Generally speaking, inheritances are not subject to regular income taxes. Plus, inherited assets get a step up in basis. This means that the person receiving the inheritance does not have to pay capital gains taxes on the appreciation that accumulated during the life of the decedent.
The above is good news, but there is also some bad news to pass along with regard to taxation. We have a federal estate tax in the United States, and it can do a lot of damage to your legacy. This death tax carries a maximum rate of 40 percent, so we are talking about a very significant chunk.
There is an estate tax credit or exclusion that you can use to transfer a certain amount of money and/or property to your heirs in a tax-free manner. Back in 2001, it was just $675,000, so many people were exposed to the estate tax. To add to the misery, the top rate was 55 percent.
It gradually went up to $3.5 million in 2009 due to provisions contained in pieces of tax legislation. The tax was completely repealed in 2010, but it returned in 2011 with a $5 million exclusion. This figure was retained with annual adjustments to account for inflation through 2017.
At the end of that year, a round of tax cuts was approved by Congress and signed into law by the president, and the law had a significant impact on the federal estate tax exclusion. In 2018, the exclusion went up to $11.18 million. This year, it stands at $11.4 million because of an inflation adjustment. To be clear, only the portion of your estate that exceeds the amount of exclusion would be taxed.
Another thing to understand is the fact that there is an unlimited marital deduction. You can use this to transfer unlimited assets to your spouse in a tax-free manner. This is true if you are married to a United States citizen. The unlimited deduction is not available to non-citizen spouses.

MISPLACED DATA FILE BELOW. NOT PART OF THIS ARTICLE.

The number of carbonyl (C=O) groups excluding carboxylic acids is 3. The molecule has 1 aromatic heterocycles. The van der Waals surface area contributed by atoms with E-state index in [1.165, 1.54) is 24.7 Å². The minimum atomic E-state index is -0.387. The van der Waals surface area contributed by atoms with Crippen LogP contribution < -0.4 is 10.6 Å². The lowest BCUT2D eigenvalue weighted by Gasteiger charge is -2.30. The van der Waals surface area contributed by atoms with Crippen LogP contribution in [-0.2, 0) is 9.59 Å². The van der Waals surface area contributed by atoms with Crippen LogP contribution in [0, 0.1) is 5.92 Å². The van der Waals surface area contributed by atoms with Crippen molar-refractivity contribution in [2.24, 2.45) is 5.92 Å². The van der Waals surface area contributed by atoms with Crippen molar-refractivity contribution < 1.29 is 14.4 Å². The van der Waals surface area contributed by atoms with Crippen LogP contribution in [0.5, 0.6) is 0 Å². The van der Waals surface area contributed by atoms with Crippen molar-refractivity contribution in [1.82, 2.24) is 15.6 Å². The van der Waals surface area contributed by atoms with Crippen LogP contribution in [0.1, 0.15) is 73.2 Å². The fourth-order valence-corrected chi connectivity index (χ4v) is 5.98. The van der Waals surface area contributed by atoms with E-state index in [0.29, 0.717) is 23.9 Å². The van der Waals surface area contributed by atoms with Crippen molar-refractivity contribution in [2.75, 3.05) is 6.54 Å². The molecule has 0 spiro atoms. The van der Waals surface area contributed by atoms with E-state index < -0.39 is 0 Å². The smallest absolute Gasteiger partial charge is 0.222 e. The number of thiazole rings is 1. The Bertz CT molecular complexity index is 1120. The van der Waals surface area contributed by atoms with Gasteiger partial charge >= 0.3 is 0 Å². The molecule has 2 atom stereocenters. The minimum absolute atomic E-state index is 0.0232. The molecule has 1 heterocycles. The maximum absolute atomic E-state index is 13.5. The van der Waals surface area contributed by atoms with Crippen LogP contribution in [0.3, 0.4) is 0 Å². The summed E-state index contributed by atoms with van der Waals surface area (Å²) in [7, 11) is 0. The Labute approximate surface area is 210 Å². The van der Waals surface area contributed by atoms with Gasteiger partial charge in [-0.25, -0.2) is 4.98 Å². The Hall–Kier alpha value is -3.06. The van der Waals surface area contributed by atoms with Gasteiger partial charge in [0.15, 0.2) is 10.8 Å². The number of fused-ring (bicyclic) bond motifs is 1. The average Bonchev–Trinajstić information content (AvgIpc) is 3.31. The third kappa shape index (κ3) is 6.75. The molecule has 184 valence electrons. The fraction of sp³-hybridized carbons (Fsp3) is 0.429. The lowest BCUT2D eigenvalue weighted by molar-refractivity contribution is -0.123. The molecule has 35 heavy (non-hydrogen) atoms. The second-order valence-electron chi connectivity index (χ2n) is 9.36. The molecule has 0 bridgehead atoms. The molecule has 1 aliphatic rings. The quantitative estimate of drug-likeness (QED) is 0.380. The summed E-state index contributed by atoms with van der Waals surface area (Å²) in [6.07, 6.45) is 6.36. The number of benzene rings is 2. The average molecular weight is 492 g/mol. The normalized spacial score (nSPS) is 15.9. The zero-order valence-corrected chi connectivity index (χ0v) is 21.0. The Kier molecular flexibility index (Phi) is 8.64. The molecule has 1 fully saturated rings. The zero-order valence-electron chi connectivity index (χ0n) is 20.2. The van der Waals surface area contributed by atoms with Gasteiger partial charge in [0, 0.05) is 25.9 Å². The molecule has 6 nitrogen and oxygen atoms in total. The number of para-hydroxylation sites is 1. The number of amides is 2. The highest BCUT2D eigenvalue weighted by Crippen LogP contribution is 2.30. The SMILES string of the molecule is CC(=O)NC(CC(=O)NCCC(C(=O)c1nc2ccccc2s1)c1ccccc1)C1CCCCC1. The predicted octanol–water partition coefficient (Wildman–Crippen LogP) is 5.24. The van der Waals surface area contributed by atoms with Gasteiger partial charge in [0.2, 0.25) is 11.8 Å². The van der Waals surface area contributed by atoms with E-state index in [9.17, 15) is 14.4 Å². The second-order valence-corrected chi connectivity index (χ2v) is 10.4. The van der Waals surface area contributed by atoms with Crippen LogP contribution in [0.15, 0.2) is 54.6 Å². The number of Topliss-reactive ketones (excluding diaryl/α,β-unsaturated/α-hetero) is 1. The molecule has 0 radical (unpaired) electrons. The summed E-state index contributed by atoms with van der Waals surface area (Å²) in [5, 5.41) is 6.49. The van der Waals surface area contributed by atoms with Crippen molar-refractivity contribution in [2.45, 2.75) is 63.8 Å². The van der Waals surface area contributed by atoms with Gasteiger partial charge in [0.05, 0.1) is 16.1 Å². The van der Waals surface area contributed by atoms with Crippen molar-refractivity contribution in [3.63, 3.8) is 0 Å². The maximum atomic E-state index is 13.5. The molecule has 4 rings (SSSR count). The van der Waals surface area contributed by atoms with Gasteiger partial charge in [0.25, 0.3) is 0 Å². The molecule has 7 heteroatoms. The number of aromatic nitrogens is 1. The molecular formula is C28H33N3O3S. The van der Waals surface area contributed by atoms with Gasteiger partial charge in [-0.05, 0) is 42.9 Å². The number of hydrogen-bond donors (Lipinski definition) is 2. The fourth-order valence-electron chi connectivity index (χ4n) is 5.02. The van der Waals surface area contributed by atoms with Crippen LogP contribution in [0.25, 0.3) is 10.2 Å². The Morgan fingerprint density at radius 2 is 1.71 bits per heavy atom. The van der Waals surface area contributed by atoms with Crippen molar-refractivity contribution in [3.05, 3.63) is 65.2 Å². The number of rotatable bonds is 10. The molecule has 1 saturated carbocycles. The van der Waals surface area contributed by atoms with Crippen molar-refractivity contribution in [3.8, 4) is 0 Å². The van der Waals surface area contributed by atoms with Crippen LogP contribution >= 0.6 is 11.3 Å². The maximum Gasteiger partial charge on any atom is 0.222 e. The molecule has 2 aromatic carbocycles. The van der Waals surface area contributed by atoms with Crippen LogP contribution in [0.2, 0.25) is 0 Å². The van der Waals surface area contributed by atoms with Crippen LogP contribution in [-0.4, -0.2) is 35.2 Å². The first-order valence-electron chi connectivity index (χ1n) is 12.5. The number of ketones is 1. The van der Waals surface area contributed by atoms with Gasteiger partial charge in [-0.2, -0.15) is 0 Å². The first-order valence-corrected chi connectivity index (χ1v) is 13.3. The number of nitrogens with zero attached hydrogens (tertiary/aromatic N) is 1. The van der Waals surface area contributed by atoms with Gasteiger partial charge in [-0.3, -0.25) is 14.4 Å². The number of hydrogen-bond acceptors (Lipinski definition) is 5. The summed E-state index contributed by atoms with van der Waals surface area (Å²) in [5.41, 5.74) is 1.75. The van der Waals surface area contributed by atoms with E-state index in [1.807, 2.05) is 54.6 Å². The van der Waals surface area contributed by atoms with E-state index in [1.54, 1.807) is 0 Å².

Speaking of spouses, the estate tax exclusion is portable between married couples. In this context, portability refers the ability of a surviving spouse to use the exclusion that his or her deceased spouse was entitled to utilize. Using the numbers that are in place for 2019, a surviving spouse would have a total exclusion of $22.8 million if none of it was used by the deceased spouse.
Federal Gift Tax
When you hear about the existence of the federal estate tax, a simple idea would naturally come to mind. You could give assets to loved ones that will be inheriting them anyway when you are still alive to avoid the estate tax. This was possible for several years after the estate tax was first enacted in 1916.
The loophole was closed by the installation of a federal gift tax in 1924. It was repealed a couple of years after that, but it was reenacted in 1932, and it has been in place ever since then. The estate tax and the gift tax are unified, so the exclusion is a unified exclusion that applies to your estate and large gifts that you give while you are still alive.
We used the qualifier “large” gifts for reason. There is another gift tax exclusion that sits apart from the unified gift and estate tax exclusion. This is the annual gift tax exclusion that allows you to give up to $15,000 to any number of people each year tax-free.
In addition to the annual gift tax exclusion, there are a couple of other exemptions that can be utilized. If you want to pay school tuition for a loved one or anyone else, the gift tax would not be applicable. Books, fees, and living expenses are not covered under this exclusion, but you could provide additional support by using your annual gift tax exclusion.
The other gift tax exclusion that we have is a health care exclusion. You are allowed to pay medical bills for others without being taxed for your generosity. This would include the payment of health insurance premiums.
Attend a Free Seminar!
Since you are on this site, you must be looking for information about estate planning. We are glad that you are here, and there are many useful resources on our website. Plus, if you want to take your knowledge to another level, we are offering a number of opportunities in the near future.
Our attorneys are holding a seminar series, and you can learn a great deal if you attend one of these sessions. There is no charge at all, but we do ask that you register in advance so we can reserve your seat. To get all the details, click the following link: Macomb County Estate Planning Seminars.